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Kitten Teething: Everything You Need to Know

Kitten Teething: Everything You Need to Know

When your kitten is teething then you may wonder whether it's painful and what you can do to help them through it. Our vets in Brentwood offer some information and advice about what to expect while your kitten is teething.

The First Teeth: When do kittens lose their baby teeth?

Your kitten's first teeth are also referred to as deciduous teeth. Your kitten will get their incisors and primary canines first, and then the rest will follow shortly afterward. By the time your kitten is 6 to 8 weeks of age, they should have all of their baby teeth.

You may be wondering when to expect your kitten's teeth to fall out. Your kitten's baby teeth will all fall out by about 3 to 4 months, allowing adult teeth to break through the gums and grow. This is a helpful way to tell how old your kitten is just based on their teeth. While there is no specific kitten teeth chart to follow, typically, all your cat's adult teeth are in place by the time a kitten is 6 months old. Most adult cats have 26 baby teeth and 30 adult teeth.

Signs of Teething in Kittens

Generally, kittens don't show any signs when they are teething and they will continue to eat and play as usual. One thing you may notice is that there may be tiny kitten teeth laying around the house as they begin to fall out. Kittens are known to also swallow their teeth and so you may not always find them all. But there are other times when your kitten reacts to teething. Some things to look out for are:

  • Decreased appetite
  • Excessive chewing
  • Sore, red gums
  • Slight bleeding of the gums
  • Irritability
  • Pawing at their mouth

It is important to look for signs of gingivitis or periodontal disease. Symptoms include extremely swollen or bleeding gums and bad breath.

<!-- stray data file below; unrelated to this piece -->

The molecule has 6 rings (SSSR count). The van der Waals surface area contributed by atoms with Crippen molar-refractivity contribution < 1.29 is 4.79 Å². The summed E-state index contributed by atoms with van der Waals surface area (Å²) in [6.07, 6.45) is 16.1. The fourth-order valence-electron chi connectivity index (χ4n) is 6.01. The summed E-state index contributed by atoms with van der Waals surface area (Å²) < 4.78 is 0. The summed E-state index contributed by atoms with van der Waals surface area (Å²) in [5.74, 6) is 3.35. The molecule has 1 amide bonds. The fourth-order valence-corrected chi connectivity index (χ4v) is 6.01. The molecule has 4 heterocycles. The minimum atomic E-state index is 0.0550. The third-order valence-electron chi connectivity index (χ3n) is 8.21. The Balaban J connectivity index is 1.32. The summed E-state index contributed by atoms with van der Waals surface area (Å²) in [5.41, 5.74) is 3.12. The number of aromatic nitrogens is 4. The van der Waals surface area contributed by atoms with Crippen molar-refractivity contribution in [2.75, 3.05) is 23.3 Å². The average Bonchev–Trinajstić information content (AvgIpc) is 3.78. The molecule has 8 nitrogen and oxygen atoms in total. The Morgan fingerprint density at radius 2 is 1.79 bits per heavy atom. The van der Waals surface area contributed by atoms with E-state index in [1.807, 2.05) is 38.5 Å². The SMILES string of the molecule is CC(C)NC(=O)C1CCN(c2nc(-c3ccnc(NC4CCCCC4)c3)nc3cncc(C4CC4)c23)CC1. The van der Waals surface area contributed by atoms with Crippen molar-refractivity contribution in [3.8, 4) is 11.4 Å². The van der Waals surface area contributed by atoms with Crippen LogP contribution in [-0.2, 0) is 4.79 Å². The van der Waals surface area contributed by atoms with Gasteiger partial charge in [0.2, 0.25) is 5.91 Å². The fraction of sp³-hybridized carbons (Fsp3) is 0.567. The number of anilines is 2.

Occasionally, kittens may have persistent deciduous teeth, meaning that some of their baby teeth did not fall out. This condition is rare but worth keeping watch for because these teeth could cause discomfort and need to be pulled out. Contact your vet dentist for a dental examination if you notice any concerning signs while your kitten is teething.

Ways That You Can Help Your Kitten During Teething

Now that you know your kitten is teething, you may want to help them if they are experiencing any discomfort. While the thought of tiny pointy teeth poking through the gums sounds very painful, your kitten will likely experience very little pain.

Much like children, your kitten may want to chew on something as they teethe to relieve any soreness they are having. You need to be careful when this happens because they will chew on anything they find lying around on the ground. Power cords are one of the biggest dangers to young kittens so please be sure to pick these up and keep them out of reach.

If you have many houseplants then you may want to practice plant safety and only keep plants that are not toxic to your kitten and try to keep them up high when possible. Many houseplants are poisonous to cats.

There are many different safe things your kitten can chew on if they need something. One safe chew toy for your kitten that you will have in your home is a washcloth. You can wet and then freeze a washcloth and give it to your kitten to chew on. Be careful though, it will leave a wet spot if left on your couch or floor. 

You can buy kitten chew toys from most pet stores, including rubber or soft plastic toys that are easy to chew and toys that you can put in the refrigerator. To keep your kitten safe, you should stay with them while they play with it and always follow the toy's directions. 

As toys break you will need to discard the pieces before they become a safety risk.

How can routine dental care help your kitten?

It is always important to have good oral hygiene no matter the age. Dental infections or diseases can be common in kittens and cats, but if you start a cleaning routine early enough, your kitten will get used to it. And you will be able to help prevent plaque and tartar formation. It will also promote healthy gums, reduce the risk of gingivitis, and reduce bad breath.

It is also important to bring your kitten or cat to the vet for regular dental cleanings and examinations.

Note: The advice provided in this post is intended for informational purposes and does not constitute medical advice regarding pets. For an accurate diagnosis of your pet's condition, please make an appointment with your vet.

If your cat or kitten is in need of routine dental care our vets are here to help. Contact our veterinary team in Brentwood today to schedule an appointment.

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Brentwood Veterinary Clinic is happily welcoming new patients! Our experienced vets are passionate about the health of Brentwood pets. Get in touch today to book your cat or dog's first appointment.

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